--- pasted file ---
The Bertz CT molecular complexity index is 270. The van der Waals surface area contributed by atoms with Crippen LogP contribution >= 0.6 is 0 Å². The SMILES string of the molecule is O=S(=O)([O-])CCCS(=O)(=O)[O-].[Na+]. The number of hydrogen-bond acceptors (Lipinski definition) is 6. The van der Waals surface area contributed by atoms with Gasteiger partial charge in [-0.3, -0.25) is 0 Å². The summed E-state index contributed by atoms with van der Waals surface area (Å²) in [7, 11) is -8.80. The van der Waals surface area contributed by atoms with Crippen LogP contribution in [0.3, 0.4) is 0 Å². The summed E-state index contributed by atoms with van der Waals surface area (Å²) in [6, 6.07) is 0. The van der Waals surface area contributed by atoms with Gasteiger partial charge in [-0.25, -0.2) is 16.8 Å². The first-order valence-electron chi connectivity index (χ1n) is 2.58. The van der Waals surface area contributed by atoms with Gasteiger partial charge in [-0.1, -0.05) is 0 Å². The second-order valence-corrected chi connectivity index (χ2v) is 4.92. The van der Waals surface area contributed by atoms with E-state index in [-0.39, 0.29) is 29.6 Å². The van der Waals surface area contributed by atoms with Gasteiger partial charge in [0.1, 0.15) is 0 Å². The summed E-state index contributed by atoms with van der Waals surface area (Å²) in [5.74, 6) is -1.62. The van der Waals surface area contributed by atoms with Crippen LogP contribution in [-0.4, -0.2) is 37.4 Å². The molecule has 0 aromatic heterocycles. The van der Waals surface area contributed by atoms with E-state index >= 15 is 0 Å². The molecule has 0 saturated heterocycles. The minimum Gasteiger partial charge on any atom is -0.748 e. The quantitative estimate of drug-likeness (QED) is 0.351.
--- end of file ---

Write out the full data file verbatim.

The Bertz CT molecular complexity index is 270. The van der Waals surface area contributed by atoms with Crippen LogP contribution >= 0.6 is 0 Å². The SMILES string of the molecule is O=S(=O)([O-])CCCS(=O)(=O)[O-].[Na+]. The number of hydrogen-bond acceptors (Lipinski definition) is 6. The van der Waals surface area contributed by atoms with Gasteiger partial charge in [-0.3, -0.25) is 0 Å². The summed E-state index contributed by atoms with van der Waals surface area (Å²) in [7, 11) is -8.80. The van der Waals surface area contributed by atoms with Crippen LogP contribution in [0.3, 0.4) is 0 Å². The summed E-state index contributed by atoms with van der Waals surface area (Å²) in [6, 6.07) is 0. The van der Waals surface area contributed by atoms with Gasteiger partial charge in [-0.25, -0.2) is 16.8 Å². The first-order valence-electron chi connectivity index (χ1n) is 2.58. The van der Waals surface area contributed by atoms with Gasteiger partial charge in [-0.1, -0.05) is 0 Å². The second-order valence-corrected chi connectivity index (χ2v) is 4.92. The van der Waals surface area contributed by atoms with E-state index in [-0.39, 0.29) is 29.6 Å². The van der Waals surface area contributed by atoms with Gasteiger partial charge in [0.1, 0.15) is 0 Å². The summed E-state index contributed by atoms with van der Waals surface area (Å²) in [5.74, 6) is -1.62. The van der Waals surface area contributed by atoms with Crippen LogP contribution in [-0.4, -0.2) is 37.4 Å². The molecule has 0 aromatic heterocycles. The van der Waals surface area contributed by atoms with E-state index >= 15 is 0 Å². The molecule has 0 saturated heterocycles. The minimum Gasteiger partial charge on any atom is -0.748 e. The quantitative estimate of drug-likeness (QED) is 0.351.